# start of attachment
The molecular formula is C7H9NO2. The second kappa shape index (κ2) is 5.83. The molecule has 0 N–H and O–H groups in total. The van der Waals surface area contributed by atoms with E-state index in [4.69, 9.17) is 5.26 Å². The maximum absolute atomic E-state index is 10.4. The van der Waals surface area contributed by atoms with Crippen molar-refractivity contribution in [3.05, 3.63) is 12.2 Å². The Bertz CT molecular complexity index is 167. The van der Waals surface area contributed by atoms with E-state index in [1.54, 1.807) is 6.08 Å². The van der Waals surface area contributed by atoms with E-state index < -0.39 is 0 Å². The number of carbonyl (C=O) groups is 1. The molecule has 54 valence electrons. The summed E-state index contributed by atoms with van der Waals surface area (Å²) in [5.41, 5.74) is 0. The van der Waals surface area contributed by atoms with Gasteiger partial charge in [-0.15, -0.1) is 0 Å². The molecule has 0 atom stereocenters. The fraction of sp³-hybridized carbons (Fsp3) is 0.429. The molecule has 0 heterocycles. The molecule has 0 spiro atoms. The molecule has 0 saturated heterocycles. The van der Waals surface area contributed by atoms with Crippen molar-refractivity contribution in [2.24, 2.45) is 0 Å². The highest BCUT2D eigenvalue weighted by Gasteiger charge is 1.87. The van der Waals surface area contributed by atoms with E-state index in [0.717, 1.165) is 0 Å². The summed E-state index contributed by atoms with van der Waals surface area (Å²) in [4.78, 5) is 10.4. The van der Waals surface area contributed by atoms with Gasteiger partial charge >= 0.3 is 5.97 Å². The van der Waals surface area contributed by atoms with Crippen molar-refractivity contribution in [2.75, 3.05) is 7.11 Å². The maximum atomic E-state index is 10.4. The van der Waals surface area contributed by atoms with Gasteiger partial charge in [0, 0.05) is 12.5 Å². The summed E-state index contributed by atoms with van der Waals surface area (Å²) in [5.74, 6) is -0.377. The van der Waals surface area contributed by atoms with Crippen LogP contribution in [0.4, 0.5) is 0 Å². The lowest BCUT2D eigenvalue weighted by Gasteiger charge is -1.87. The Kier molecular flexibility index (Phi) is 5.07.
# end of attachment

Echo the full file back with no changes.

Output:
The molecular formula is C7H9NO2. The second kappa shape index (κ2) is 5.83. The molecule has 0 N–H and O–H groups in total. The van der Waals surface area contributed by atoms with E-state index in [4.69, 9.17) is 5.26 Å². The maximum absolute atomic E-state index is 10.4. The van der Waals surface area contributed by atoms with Crippen molar-refractivity contribution in [3.05, 3.63) is 12.2 Å². The Bertz CT molecular complexity index is 167. The van der Waals surface area contributed by atoms with E-state index in [1.54, 1.807) is 6.08 Å². The van der Waals surface area contributed by atoms with E-state index < -0.39 is 0 Å². The number of carbonyl (C=O) groups is 1. The molecule has 54 valence electrons. The summed E-state index contributed by atoms with van der Waals surface area (Å²) in [5.41, 5.74) is 0. The van der Waals surface area contributed by atoms with Gasteiger partial charge in [-0.15, -0.1) is 0 Å². The molecule has 0 atom stereocenters. The fraction of sp³-hybridized carbons (Fsp3) is 0.429. The molecule has 0 heterocycles. The molecule has 0 spiro atoms. The molecule has 0 saturated heterocycles. The van der Waals surface area contributed by atoms with Crippen molar-refractivity contribution in [2.24, 2.45) is 0 Å². The highest BCUT2D eigenvalue weighted by Gasteiger charge is 1.87. The van der Waals surface area contributed by atoms with E-state index in [0.717, 1.165) is 0 Å². The summed E-state index contributed by atoms with van der Waals surface area (Å²) in [4.78, 5) is 10.4. The van der Waals surface area contributed by atoms with Gasteiger partial charge >= 0.3 is 5.97 Å². The van der Waals surface area contributed by atoms with Crippen molar-refractivity contribution in [2.75, 3.05) is 7.11 Å². The maximum atomic E-state index is 10.4. The van der Waals surface area contributed by atoms with Gasteiger partial charge in [0, 0.05) is 12.5 Å². The summed E-state index contributed by atoms with van der Waals surface area (Å²) in [5.74, 6) is -0.377. The van der Waals surface area contributed by atoms with Crippen LogP contribution in [0.4, 0.5) is 0 Å². The lowest BCUT2D eigenvalue weighted by Gasteiger charge is -1.87. The Kier molecular flexibility index (Phi) is 5.07.